THE BRITISH LIBRARY

Asian and African studies blog

News from our curators and colleagues

Introduction

Our Asian and African Studies blog promotes the work of our curators, recent acquisitions, digitisation projects, and collaborative projects outside the Library. Our starting point was the British Library’s exhibition ‘Mughal India: Art, Culture and Empire’, which ran 9 Nov 2012 to 2 Apr 2013 Read more

17 January 2019

The Other March of the Penguins: A Flightless Mascot for Dissent in Turkey

In advance of Penguin Awareness Day on Sunday January 20, we tell this story of how a bumbling and beloved resident of the globe’s southern shores became a symbol of dissent and defiance for a generation of Turkish citizens.

Çapulcu Penguen_1500
Çapulcu Penguen, or Looter Penguin, is the cuddly mascot of Penguen magazine dressed as a masked demonstrator from the Gezi Park protests. At the start of the demonstrations, then-Prime Minister Reccep Tayyip Erdoğan referred to the protestors as çapulcular - looters or marauders - as a way to discredit their movement. Cover of a Çapulcu Penguen notebook, Istanbul: Penguen, [2015?]

On 28 May 2013, a group of environmentalists occupied Gezi Park in Taksim Square, Istanbul. They were protesting the government’s decision to remove one of central Istanbul’s last green spaces in order to make way for a new shopping centre and mosque. When armed police were sent in to remove the protestors for a second time on May 31, the demonstrations ballooned, with 100 000 people marching down İstiklal Avenue, Istanbul’s most prominent shopping street. The momentum of anti-government activism gathered quickly, and soon strikes, occupations, and marches occurred across the country. All manner of calls were made, from the demands of anti-capitalist Muslims and religious minorities, to the concerns of Armenians, Kurds and LGBT people about the abrogation of their rights.

Cumhuriyet Aniti_1500
Cumhuriyet Anıtı (Republic Memorial) in Taksim Square covered with flags and protest banners during the protests in June 2013. © Michael James Erdman

Crowds in Gezi Park_1500
A crowd gathers to listen to speakers at the Gezi Park occupation, June 2013. © Michael James Erdman

On June 2, while foreign media were reporting on the extent of the unrest, Turkish media remained remarkably quiet . CNNTürk, taking its cue from government media outlets, broadcast a documentary about penguins rather than coverage of the protests crippling the country’s economic and political centres. Turks, who have a long, vaunted tradition of political satire , did not waste this opportunity, and soon real and virtual spaces were filled with mocking memes referencing penguins and the government’s refusal to engage with its citizens. Penguins are not native to Turkey; these images were either taken from photographs floating about the Internet or, in the vein of another longstanding Turkish tradition, appeared in cartoon form. Indeed, such 2D animated activists featured prominently in two publications springing from the same spirit of political engagement that fed the Gezi Park Protests which can be found in the British Library’s Turkish collections.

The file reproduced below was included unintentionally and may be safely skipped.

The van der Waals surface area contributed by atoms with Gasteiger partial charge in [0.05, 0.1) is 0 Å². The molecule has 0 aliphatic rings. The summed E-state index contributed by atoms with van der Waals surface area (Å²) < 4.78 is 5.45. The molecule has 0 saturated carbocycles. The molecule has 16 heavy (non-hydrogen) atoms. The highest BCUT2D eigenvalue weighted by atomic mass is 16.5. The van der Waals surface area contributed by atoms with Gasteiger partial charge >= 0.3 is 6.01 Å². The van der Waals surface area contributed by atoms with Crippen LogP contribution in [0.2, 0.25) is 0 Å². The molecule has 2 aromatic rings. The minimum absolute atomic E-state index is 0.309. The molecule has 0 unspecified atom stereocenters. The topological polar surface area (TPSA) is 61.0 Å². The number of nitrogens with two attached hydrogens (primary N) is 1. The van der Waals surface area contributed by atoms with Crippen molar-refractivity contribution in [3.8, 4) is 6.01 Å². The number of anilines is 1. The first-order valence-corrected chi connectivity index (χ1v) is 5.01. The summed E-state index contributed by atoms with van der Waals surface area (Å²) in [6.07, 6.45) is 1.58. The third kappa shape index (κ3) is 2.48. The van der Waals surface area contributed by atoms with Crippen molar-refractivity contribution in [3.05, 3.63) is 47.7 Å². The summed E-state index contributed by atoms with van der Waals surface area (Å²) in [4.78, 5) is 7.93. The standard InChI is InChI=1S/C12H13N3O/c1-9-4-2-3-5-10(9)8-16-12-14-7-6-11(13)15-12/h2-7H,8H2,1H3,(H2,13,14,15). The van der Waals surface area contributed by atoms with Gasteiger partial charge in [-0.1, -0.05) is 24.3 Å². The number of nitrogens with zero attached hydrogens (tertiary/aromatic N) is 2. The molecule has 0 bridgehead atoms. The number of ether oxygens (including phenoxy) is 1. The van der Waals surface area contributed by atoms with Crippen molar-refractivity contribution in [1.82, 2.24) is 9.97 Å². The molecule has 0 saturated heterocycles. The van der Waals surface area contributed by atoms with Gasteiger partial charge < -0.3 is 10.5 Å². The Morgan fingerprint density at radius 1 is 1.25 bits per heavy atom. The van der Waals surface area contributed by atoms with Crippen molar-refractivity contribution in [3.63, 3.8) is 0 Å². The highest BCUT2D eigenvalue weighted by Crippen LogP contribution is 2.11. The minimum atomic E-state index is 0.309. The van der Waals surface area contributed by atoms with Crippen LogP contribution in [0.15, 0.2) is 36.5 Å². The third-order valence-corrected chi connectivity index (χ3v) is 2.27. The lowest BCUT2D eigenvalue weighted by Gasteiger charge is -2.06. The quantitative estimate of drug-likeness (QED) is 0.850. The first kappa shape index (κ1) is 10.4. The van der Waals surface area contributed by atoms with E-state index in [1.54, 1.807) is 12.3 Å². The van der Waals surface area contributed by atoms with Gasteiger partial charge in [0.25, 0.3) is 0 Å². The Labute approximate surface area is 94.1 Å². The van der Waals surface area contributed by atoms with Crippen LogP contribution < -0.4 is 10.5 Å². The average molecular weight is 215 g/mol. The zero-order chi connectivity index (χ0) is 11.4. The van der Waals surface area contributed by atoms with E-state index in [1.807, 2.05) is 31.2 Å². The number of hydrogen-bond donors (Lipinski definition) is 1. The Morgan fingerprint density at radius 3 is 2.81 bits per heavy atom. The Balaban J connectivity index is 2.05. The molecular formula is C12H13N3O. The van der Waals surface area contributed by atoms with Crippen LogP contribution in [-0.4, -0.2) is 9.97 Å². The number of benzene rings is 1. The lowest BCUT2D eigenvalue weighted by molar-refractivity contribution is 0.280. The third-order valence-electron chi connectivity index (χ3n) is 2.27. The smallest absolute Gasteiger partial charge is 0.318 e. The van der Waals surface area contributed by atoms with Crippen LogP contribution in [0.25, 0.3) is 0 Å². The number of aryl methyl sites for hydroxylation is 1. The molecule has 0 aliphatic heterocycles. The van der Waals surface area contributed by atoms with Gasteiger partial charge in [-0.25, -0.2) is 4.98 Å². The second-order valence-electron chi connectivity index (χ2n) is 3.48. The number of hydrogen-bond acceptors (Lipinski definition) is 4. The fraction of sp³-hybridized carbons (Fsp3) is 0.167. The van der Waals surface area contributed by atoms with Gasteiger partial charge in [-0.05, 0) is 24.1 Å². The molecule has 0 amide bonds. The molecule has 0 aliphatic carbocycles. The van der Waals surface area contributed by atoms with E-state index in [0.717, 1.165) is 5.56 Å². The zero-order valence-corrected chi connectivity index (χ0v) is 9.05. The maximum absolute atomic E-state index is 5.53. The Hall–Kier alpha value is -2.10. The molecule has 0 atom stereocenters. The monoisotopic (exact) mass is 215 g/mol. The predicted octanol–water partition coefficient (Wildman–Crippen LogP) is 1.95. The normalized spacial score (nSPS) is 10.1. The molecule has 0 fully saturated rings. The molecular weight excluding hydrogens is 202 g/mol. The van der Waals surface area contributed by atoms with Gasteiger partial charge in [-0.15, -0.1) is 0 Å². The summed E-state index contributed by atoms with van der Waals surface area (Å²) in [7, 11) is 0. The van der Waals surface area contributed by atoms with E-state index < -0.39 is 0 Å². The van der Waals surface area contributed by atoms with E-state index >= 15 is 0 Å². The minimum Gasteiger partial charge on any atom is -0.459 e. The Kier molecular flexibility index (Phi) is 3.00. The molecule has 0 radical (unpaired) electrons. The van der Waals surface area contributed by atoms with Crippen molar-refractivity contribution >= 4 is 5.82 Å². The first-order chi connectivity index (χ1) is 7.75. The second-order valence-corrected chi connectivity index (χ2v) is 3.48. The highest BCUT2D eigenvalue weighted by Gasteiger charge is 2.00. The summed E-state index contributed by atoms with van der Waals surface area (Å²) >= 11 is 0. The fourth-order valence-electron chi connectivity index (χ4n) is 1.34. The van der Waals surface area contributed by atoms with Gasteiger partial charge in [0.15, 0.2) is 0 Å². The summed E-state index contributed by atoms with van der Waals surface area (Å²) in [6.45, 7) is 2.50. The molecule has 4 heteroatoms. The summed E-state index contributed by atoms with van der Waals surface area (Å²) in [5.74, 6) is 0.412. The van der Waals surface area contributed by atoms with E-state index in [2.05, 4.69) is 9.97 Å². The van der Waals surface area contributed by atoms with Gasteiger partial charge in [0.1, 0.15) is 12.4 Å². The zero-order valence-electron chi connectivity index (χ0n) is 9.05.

Penguen Imprint_1500 Penguen Title_1500
The logo of the publishing group Peng!, resposible for publishing Penguen magazine and the title of the Penguen magazine series, featuring the a determined cartoon penguin with his hang glider. Penguen 2014 Karikatür Yıllığı, Istanbul: Peng!, 2014 (BL YP.2018.b.538)

Penguen 2014 Karikatür Yıllığı, our first example, is a compendium of the caricatures in the satirical magazine Penguen published in the year 2014. The periodical first appeared in 2002, and soon became the most widely sold weekly magazine in Turkey. Its mascot, a chubby penguin notable for his predilection for hang gliders (and flying) was drawn by the cartoonist Selçuk Erdem. The magazine quickly made a name for itself as being fearless in its biting satire. It was promptly sued in 2005 by then Prime Minister Reccep Tayyip Erdoğan because of a cartoon depicting him as a cat. The magazine was acquitted, but continued to face angry responses for its oppositional, pro-secularist stances; its offices were even firebombed in 2012. It was almost serendipitous, then, that penguins should be coopted as a symbol of media acquiescence to and complicity with government repression in June 2013, allowing Penguen to highlight that these cuddly lovers of fish and snowy frolics also have a subversive and revolutionary side.